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5 Tips on Backpack Safety from Trusted Chiropractors

As summer ends, we begin to turn our attention to the new school year.  While school supplies are important, one of the most important things needed for your child is a proper backpack. 

So, which backpack do you buy? 

Your child may be a 6-year-old and in 1st grade or you may have a high school daughter who wants a cool new backpack for the upcoming year.  Do you choose the most ergonomically correct pack or choose the latest new style?  What does ergonomic even mean?  It can all be too much!

Finding the right backpack is definitely a challenge.  To help, our chiropractors have shared some tips on what to look for when back to school shopping for that perfect backpack.  

Rules to follow:

  1. Look for thick, cushioned straps that will sit high on the shoulder of your child.  Adjust the straps on your child’s shoulders so that the backpack is resting on muscle and not the outer bones of your child's shoulders.  
  2. Some space between your child's back and the backpack is needed.  Position the straps so that roughly 2-3 inches of space is between their low back and the backpack.  This allows for adequate airflow and spacing.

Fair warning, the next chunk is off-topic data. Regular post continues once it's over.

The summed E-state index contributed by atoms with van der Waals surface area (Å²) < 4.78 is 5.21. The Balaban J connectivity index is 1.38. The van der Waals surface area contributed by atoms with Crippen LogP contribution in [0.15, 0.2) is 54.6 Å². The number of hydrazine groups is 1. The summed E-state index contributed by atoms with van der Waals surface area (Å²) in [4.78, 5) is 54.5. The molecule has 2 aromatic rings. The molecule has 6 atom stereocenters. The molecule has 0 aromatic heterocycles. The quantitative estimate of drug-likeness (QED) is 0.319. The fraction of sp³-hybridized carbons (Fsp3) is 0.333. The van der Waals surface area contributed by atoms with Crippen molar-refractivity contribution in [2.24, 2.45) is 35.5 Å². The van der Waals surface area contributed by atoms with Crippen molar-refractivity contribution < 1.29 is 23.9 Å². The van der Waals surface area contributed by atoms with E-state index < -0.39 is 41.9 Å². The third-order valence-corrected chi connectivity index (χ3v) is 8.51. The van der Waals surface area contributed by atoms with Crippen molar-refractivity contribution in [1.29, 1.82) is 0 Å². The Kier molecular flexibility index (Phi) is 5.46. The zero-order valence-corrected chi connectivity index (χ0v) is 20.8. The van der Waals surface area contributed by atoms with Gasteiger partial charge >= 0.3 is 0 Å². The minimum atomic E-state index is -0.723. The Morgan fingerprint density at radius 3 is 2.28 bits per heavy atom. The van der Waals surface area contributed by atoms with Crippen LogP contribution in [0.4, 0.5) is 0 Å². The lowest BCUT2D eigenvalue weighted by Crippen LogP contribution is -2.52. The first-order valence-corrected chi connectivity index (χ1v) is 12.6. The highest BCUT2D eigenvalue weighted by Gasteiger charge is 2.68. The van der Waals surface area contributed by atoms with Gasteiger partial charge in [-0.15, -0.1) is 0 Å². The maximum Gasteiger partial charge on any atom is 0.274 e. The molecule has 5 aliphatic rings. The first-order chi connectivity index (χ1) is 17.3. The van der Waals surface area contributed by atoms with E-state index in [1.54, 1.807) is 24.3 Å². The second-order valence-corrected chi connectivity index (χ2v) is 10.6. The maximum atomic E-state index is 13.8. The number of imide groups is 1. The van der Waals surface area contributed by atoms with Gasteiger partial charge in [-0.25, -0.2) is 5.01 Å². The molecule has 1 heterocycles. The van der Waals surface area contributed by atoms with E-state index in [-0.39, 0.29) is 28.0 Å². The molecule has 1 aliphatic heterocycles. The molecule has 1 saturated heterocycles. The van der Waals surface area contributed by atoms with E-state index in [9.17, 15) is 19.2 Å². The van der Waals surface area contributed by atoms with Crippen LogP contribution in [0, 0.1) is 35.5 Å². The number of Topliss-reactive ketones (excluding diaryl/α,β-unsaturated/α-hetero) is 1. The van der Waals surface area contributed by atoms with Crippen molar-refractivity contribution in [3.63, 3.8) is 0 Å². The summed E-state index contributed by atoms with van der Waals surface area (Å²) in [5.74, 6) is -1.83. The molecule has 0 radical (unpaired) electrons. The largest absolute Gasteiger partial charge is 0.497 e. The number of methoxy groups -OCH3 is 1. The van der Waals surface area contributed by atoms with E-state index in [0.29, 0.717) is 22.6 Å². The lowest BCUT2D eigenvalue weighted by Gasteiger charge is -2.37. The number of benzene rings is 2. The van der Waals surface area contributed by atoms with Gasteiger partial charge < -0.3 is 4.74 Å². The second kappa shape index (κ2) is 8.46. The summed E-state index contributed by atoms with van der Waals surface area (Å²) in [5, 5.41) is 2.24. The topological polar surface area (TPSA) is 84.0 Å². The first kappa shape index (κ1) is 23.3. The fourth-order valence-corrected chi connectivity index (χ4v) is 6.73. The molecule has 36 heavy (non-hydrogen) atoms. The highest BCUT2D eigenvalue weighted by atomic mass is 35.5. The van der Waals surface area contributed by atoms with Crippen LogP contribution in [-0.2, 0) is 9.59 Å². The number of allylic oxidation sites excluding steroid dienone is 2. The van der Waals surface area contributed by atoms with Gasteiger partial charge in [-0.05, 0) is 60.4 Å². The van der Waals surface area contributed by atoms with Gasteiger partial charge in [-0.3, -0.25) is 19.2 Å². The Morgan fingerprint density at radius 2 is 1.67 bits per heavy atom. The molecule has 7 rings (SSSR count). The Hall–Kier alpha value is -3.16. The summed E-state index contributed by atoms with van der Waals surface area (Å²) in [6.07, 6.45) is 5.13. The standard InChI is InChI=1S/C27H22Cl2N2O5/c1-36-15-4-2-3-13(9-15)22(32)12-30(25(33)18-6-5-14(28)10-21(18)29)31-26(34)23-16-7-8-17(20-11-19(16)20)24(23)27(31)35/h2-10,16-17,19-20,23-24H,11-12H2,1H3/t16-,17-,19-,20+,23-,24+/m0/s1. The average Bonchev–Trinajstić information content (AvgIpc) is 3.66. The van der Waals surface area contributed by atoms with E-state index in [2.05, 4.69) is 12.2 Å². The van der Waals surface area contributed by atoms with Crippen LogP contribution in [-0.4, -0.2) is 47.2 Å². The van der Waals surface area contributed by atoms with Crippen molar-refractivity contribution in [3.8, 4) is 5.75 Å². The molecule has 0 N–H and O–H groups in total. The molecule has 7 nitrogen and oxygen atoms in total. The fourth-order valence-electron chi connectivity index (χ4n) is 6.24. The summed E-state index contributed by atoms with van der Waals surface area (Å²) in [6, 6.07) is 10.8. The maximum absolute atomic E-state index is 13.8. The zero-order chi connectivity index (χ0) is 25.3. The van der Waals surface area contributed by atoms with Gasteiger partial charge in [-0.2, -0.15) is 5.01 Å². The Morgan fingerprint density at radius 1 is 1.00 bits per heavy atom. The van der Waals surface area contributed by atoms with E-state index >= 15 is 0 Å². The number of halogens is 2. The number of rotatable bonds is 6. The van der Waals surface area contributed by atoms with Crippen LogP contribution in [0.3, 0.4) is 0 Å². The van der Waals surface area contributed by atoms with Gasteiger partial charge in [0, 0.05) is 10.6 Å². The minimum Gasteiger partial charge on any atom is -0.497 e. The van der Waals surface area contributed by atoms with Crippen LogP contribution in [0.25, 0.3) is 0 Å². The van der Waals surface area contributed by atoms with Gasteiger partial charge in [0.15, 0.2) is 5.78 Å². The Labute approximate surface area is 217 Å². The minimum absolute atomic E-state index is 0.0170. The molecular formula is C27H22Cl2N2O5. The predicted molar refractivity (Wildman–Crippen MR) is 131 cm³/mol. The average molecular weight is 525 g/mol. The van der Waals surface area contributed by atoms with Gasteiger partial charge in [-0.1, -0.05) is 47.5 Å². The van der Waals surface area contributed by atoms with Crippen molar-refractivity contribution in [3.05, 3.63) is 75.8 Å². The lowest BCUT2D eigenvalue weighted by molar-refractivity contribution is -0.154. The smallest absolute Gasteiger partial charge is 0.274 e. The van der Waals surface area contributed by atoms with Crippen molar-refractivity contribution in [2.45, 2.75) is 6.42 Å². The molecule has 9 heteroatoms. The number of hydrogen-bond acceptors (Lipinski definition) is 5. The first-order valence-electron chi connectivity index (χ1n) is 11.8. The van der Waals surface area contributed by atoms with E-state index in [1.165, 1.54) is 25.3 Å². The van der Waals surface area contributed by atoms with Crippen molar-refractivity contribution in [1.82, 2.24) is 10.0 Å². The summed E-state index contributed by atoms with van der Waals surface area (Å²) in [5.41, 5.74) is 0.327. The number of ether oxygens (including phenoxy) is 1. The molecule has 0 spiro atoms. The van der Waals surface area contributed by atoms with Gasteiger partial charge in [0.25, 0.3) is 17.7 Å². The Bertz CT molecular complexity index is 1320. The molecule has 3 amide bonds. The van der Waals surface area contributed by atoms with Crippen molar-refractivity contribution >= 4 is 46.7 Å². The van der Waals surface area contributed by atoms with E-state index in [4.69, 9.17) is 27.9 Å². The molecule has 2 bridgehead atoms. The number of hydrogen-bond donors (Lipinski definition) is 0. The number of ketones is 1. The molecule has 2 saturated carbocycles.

3. Too much weight is a challenge with all the materials children are bringing home for school work these days.  The American Chiropractic Association recommends that a backpack be filled with no more than 10-15% of your child's weight.  For example, a 100lb child should only have 10-15lbs of weight no his or her back.  If that seems impossible, then a rolling backpack may be a better option.  If your child is asked to carry more weight than is recommend and a rolling backpack is not allowed, then you may consider buying more than one of the same book.  That way, your child can have one copy at school and the other at home.   
  4. Ask your child to place in their backpack the appropriate items needed for school only.  Leave the extra toys, nicknacks, and doodads at home.  
  5. Finally, adjust the straps so that they are pulling inward and not just downward.  When looking from the back, your child's backpack straps should resemble the top of an X more than an H.  This places less pressure on your neck and allows your child more movability while wearing their backpack.   

If you or your child suffer from pain associated with wearing a backpack, then let the trained professionals at BBC Health help you.  We take an integrated team approach to healthcare by allowing our medical and chiropractic providers to work together to better serve you.  We are a primary care clinic providing family and physical medicine treatments to all ages. 

Contact us today to schedule your appointment and see how we can best serve you.

 

Author
Dr. Angel Rivas

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